When the Experts Are Wrong: Registered Dietitians and Vegan Nutrition
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It is a long-standing position within the Academy of Nutrition & Dietetics that vegetarian and vegan diets are healthy. Yet, with only half of those surveyed believing it, how does this affect their practice when addressing vegan clients or those interested in exploring a diet change?
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In January, I had the pleasure of partaking in “The Food Climate Connection,” an informative webinar for dietitians hosted by the Vegetarian Nutrition Dietetic Practice Group (DPG) and the Hunger and Environmental Nutrition DPG. The goal of the webinar was to show the connection between food choices and the environment, along with research data about views held by my fellow Registered Dietitians (RDs) in relation to plant-based eating and climate change.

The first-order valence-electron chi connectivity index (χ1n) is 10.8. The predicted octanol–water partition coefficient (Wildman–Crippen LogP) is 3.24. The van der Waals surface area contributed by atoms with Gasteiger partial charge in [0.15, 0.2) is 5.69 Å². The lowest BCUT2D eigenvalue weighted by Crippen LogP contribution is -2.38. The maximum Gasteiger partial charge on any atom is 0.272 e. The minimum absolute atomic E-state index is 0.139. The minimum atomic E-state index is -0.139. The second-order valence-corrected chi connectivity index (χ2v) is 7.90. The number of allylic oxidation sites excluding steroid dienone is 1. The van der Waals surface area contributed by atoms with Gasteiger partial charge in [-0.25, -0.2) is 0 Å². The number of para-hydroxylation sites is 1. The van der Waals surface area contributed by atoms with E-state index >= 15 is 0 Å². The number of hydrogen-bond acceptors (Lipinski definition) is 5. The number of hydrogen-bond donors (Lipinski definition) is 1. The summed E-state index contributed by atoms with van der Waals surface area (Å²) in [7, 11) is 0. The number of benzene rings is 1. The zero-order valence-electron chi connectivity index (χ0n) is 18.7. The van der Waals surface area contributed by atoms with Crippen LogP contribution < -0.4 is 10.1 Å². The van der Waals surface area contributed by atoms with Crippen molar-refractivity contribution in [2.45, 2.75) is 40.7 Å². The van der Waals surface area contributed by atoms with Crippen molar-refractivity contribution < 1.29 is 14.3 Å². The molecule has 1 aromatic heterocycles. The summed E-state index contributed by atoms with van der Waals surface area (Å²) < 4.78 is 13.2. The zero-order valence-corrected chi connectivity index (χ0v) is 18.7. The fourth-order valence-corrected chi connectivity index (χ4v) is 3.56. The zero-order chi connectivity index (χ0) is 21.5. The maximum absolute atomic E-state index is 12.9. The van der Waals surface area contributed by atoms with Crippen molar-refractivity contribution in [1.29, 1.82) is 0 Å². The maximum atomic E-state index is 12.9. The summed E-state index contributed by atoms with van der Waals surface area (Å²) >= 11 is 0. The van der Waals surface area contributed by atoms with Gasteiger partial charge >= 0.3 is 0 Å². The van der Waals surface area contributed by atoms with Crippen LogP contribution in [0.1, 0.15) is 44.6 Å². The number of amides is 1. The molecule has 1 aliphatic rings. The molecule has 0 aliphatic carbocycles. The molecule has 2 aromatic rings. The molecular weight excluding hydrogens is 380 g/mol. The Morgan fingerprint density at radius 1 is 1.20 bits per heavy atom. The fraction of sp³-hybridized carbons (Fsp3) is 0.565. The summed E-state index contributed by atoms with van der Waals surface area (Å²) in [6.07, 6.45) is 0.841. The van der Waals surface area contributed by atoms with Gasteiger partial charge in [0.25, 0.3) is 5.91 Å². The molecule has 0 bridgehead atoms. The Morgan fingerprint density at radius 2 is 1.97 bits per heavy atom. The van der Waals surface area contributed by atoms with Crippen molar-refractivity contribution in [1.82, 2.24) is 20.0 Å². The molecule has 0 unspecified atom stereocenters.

As an ethical vegan and a registered dietitian, I am aware of the impact our food choices have on the planet, ourselves and other creatures. The first portion of the webinar discussing the environmental burden of and strategies to decrease a meat-centric diet was nothing new to me, but it was good to hear RDs actually talk about the topic. The second speaker was a researcher & RD interested in the views held by RDs when it comes to climate change, plant-based diets, and how these views impact their practice and personal behaviors. This is the information that left me with that feeling of “Ugh.”
The research was a cross-sectional, internet-based survey of 570 RDs. The respondents were overwhelmingly female and Caucasian (which is par for the course when it comes to my profession and a topic for another time). 75% answered that they strongly agree/agree that climate change is an important issue; however, 62% do not engage in climate change mitigation activities (and I cannot comment on what these activities were). Nonetheless, that is a sad statistic. But the most shocking one of this survey was the following: